As the utility is primarily a summer peaking system driven by residential cooling load, the bulk of the Utility 2.0 investment is aimed at a ratepayer's living room. The $200 million long-range plan is spearheaded by two initiatives estimated to provide 130 MW of annual demand savings — the commercial solar incentives and growth of the utility's programmable thermostat initiative.
Commercial solar and programmable thermostats
The residential program provides thermostats to customers and is aimed at boosting the existing direct load control program with modern technology and increased customer participation. The $60 million investment should return 100 MW in annual demand savings, PSEG-Long Island estimated. The targeted expansion of solar behind the meter is a $45 million investment the utility estimates will save 30 MW in annual demand by 2017 and will provide 100,000 MWh of annual energy savings.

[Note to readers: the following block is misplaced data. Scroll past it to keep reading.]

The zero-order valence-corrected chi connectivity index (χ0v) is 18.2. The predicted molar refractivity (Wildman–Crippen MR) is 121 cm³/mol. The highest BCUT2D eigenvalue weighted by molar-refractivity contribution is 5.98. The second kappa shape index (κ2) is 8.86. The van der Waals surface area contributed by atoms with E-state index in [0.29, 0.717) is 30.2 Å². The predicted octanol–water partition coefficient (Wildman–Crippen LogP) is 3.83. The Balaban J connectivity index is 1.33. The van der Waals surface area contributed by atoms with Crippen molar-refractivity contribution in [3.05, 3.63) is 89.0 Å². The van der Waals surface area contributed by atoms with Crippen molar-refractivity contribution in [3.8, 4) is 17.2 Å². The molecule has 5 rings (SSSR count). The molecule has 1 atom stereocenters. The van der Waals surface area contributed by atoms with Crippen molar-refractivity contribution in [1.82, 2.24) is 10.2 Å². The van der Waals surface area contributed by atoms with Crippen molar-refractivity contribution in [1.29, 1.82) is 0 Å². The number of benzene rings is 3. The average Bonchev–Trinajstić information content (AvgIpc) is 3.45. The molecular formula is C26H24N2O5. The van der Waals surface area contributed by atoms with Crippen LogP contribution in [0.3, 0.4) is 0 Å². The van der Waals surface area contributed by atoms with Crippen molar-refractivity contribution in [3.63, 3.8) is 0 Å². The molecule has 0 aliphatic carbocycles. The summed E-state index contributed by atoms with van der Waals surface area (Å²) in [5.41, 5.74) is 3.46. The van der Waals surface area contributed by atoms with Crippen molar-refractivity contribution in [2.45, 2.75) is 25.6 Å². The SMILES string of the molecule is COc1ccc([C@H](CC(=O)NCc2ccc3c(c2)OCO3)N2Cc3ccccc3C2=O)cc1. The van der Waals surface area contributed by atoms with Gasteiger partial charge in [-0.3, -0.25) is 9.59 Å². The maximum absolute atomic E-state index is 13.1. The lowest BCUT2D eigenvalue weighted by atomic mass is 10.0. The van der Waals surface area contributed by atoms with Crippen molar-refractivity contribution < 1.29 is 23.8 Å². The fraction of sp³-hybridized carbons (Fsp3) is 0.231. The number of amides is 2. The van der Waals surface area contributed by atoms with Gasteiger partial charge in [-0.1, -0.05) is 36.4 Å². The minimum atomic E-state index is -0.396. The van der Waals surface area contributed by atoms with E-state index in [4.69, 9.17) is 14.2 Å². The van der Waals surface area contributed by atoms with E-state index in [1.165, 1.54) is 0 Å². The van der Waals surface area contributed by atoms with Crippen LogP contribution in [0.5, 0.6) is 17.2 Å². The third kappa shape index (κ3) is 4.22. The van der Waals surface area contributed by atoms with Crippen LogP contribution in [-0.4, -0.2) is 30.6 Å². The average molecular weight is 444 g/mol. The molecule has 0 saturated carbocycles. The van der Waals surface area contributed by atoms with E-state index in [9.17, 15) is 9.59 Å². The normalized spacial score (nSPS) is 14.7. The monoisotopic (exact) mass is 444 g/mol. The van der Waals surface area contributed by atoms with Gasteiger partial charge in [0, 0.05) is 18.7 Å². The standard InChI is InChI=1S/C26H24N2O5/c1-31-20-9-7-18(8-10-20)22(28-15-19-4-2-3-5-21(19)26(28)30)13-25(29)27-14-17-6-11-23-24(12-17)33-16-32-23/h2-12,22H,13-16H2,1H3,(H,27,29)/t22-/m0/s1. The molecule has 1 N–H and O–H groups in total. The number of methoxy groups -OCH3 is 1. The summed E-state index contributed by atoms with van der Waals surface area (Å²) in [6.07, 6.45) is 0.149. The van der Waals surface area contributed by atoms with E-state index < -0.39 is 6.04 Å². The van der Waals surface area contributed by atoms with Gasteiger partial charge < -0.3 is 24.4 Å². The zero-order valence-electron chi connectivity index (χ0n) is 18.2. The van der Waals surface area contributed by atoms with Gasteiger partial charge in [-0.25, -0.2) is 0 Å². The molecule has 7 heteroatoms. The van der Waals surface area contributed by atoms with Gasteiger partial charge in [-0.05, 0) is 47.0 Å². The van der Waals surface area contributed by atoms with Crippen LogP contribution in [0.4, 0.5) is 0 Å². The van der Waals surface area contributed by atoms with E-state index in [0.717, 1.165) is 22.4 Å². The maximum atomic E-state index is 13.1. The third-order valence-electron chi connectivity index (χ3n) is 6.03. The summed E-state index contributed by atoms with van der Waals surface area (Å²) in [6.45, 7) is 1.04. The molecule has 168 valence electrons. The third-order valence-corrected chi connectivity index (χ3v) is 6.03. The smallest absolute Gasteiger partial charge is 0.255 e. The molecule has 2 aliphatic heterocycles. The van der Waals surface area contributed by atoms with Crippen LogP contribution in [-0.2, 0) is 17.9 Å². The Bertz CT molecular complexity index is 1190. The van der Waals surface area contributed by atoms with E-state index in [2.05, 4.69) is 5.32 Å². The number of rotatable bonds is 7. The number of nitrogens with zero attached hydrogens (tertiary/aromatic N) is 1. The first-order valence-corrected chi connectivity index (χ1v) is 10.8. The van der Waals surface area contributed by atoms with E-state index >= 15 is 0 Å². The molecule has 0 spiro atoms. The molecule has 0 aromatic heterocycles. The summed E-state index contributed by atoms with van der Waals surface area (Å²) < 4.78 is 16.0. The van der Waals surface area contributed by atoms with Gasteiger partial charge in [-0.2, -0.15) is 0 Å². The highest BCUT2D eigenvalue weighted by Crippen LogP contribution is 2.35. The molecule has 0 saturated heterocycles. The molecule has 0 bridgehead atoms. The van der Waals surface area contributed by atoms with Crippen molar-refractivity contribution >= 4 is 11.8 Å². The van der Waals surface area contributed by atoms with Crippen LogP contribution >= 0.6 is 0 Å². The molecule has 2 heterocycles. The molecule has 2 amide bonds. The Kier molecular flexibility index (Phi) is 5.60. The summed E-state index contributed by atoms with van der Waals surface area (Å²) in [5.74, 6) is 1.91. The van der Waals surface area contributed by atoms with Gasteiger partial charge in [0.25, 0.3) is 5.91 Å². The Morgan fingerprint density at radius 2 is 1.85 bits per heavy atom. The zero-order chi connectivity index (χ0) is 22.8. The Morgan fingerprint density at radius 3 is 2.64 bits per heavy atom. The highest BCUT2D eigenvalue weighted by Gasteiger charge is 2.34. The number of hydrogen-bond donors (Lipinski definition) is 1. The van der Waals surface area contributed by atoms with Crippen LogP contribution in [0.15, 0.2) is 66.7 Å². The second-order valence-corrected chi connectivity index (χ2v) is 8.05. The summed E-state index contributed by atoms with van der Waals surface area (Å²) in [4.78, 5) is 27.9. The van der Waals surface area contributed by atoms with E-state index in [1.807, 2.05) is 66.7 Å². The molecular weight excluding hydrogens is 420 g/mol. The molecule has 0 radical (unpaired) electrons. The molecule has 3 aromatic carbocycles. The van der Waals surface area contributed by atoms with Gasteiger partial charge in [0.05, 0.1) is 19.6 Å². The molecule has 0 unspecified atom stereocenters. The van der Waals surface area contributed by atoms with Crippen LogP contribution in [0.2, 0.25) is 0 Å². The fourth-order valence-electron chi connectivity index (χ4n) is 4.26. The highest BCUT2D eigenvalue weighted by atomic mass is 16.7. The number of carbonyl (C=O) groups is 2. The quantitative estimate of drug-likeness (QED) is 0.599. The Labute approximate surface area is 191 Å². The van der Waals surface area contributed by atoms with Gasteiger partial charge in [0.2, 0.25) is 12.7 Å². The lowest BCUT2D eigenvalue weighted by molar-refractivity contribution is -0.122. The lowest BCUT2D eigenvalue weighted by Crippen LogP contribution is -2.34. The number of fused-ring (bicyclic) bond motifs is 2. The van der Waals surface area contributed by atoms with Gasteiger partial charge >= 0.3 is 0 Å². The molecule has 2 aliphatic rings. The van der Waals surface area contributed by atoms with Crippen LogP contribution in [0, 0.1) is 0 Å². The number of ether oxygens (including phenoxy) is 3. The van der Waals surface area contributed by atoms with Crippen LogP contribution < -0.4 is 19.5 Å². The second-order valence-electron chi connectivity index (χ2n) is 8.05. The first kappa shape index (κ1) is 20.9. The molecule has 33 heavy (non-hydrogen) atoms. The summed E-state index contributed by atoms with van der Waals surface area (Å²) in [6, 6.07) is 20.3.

"We believe that there may be the potential to displace currently planned generation expansion through a reassessment of resource needs coupled with accelerating investments behind the meter at customer facilities in more energy efficient equipment with direct load control capability," the utility told state regulators.
Under the program, approved applicants "would receive an up-front payment along with two performance payments in order to encourage the installation of high performing systems," the utility said. "Qualified applicants would be competitively selected based on the incentive bid received."
Rounding out the plan's more pricey initiatives, PSEG-Long Island is also proposing two $30 million programs, one aimed at incremental energy efficiency program and another at a conservation program for hospitals.
The utility in the home
Key among the plan's goals is to boost the use of information technology, which the utility said can help reduce power demand by giving customers more control and information and by integrating more efficient resources.